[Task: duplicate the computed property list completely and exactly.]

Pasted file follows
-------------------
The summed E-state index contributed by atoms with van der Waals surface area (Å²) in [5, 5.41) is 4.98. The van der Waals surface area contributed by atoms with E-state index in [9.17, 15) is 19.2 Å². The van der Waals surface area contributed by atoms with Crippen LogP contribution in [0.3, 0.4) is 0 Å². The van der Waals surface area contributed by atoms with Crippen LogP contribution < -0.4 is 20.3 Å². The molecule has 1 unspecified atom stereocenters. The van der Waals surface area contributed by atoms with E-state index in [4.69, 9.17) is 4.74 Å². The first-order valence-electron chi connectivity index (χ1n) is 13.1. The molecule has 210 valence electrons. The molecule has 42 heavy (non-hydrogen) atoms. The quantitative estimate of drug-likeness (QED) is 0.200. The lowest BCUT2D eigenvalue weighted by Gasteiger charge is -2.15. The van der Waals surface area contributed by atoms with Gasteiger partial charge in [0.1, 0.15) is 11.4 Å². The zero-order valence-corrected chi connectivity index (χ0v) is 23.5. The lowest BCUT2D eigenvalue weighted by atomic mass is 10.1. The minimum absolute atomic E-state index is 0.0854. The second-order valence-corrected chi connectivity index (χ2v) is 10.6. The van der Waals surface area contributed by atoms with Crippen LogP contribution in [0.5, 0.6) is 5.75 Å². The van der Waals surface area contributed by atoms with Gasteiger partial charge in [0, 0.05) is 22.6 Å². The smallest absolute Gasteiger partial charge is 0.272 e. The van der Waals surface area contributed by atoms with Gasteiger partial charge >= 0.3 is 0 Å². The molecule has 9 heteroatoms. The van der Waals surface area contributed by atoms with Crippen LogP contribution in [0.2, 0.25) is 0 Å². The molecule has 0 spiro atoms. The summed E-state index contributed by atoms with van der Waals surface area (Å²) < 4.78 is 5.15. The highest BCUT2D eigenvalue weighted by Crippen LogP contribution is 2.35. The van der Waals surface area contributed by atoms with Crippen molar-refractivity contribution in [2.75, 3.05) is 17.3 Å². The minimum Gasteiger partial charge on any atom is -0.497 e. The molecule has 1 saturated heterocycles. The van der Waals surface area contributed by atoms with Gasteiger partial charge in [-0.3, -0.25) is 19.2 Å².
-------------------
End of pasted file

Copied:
The summed E-state index contributed by atoms with van der Waals surface area (Å²) in [5, 5.41) is 4.98. The van der Waals surface area contributed by atoms with E-state index in [9.17, 15) is 19.2 Å². The van der Waals surface area contributed by atoms with Crippen LogP contribution in [0.3, 0.4) is 0 Å². The van der Waals surface area contributed by atoms with Crippen LogP contribution < -0.4 is 20.3 Å². The molecule has 1 unspecified atom stereocenters. The van der Waals surface area contributed by atoms with E-state index in [4.69, 9.17) is 4.74 Å². The first-order valence-electron chi connectivity index (χ1n) is 13.1. The molecule has 210 valence electrons. The molecule has 42 heavy (non-hydrogen) atoms. The quantitative estimate of drug-likeness (QED) is 0.200. The lowest BCUT2D eigenvalue weighted by Gasteiger charge is -2.15. The van der Waals surface area contributed by atoms with Gasteiger partial charge in [0.1, 0.15) is 11.4 Å². The zero-order valence-corrected chi connectivity index (χ0v) is 23.5. The lowest BCUT2D eigenvalue weighted by atomic mass is 10.1. The minimum absolute atomic E-state index is 0.0854. The second-order valence-corrected chi connectivity index (χ2v) is 10.6. The van der Waals surface area contributed by atoms with Crippen LogP contribution in [0.5, 0.6) is 5.75 Å². The van der Waals surface area contributed by atoms with Gasteiger partial charge in [0, 0.05) is 22.6 Å². The smallest absolute Gasteiger partial charge is 0.272 e. The van der Waals surface area contributed by atoms with Gasteiger partial charge >= 0.3 is 0 Å². The molecule has 9 heteroatoms. The van der Waals surface area contributed by atoms with Crippen LogP contribution in [0.2, 0.25) is 0 Å². The molecule has 0 spiro atoms. The summed E-state index contributed by atoms with van der Waals surface area (Å²) < 4.78 is 5.15. The highest BCUT2D eigenvalue weighted by Crippen LogP contribution is 2.35. The van der Waals surface area contributed by atoms with Crippen molar-refractivity contribution in [2.75, 3.05) is 17.3 Å². The minimum Gasteiger partial charge on any atom is -0.497 e. The molecule has 1 saturated heterocycles. The van der Waals surface area contributed by atoms with Gasteiger partial charge in [-0.3, -0.25) is 19.2 Å².